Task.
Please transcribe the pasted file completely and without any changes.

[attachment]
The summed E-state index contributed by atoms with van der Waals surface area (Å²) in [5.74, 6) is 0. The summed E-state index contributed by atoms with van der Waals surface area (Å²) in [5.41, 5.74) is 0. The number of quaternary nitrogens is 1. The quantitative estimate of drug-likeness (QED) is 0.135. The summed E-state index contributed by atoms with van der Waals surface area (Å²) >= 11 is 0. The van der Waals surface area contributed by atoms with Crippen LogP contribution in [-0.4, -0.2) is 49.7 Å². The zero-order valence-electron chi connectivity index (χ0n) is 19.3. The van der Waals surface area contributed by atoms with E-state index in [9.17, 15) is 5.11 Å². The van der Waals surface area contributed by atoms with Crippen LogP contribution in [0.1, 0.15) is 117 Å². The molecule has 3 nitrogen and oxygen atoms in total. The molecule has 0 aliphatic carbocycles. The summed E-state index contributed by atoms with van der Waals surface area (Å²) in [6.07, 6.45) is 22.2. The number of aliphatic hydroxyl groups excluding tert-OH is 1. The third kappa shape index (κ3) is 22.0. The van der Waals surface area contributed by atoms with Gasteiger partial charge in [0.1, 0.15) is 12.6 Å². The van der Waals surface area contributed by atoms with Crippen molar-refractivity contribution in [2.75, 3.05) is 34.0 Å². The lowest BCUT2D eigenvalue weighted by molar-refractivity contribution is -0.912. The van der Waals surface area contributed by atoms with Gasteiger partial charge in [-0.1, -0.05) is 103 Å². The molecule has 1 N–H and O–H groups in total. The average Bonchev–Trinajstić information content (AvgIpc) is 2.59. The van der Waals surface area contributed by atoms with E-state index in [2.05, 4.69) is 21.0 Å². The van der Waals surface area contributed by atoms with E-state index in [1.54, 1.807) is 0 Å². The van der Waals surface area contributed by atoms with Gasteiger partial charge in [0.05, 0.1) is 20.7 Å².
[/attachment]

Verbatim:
The summed E-state index contributed by atoms with van der Waals surface area (Å²) in [5.74, 6) is 0. The summed E-state index contributed by atoms with van der Waals surface area (Å²) in [5.41, 5.74) is 0. The number of quaternary nitrogens is 1. The quantitative estimate of drug-likeness (QED) is 0.135. The summed E-state index contributed by atoms with van der Waals surface area (Å²) >= 11 is 0. The van der Waals surface area contributed by atoms with Crippen LogP contribution in [-0.4, -0.2) is 49.7 Å². The zero-order valence-electron chi connectivity index (χ0n) is 19.3. The van der Waals surface area contributed by atoms with E-state index in [9.17, 15) is 5.11 Å². The van der Waals surface area contributed by atoms with Crippen LogP contribution in [0.1, 0.15) is 117 Å². The molecule has 3 nitrogen and oxygen atoms in total. The molecule has 0 aliphatic carbocycles. The summed E-state index contributed by atoms with van der Waals surface area (Å²) in [6.07, 6.45) is 22.2. The number of aliphatic hydroxyl groups excluding tert-OH is 1. The third kappa shape index (κ3) is 22.0. The van der Waals surface area contributed by atoms with Gasteiger partial charge in [0.1, 0.15) is 12.6 Å². The van der Waals surface area contributed by atoms with Crippen molar-refractivity contribution in [2.75, 3.05) is 34.0 Å². The lowest BCUT2D eigenvalue weighted by molar-refractivity contribution is -0.912. The van der Waals surface area contributed by atoms with Gasteiger partial charge in [-0.1, -0.05) is 103 Å². The molecule has 1 N–H and O–H groups in total. The average Bonchev–Trinajstić information content (AvgIpc) is 2.59. The van der Waals surface area contributed by atoms with E-state index in [2.05, 4.69) is 21.0 Å². The van der Waals surface area contributed by atoms with E-state index in [1.54, 1.807) is 0 Å². The van der Waals surface area contributed by atoms with Gasteiger partial charge in [0.05, 0.1) is 20.7 Å².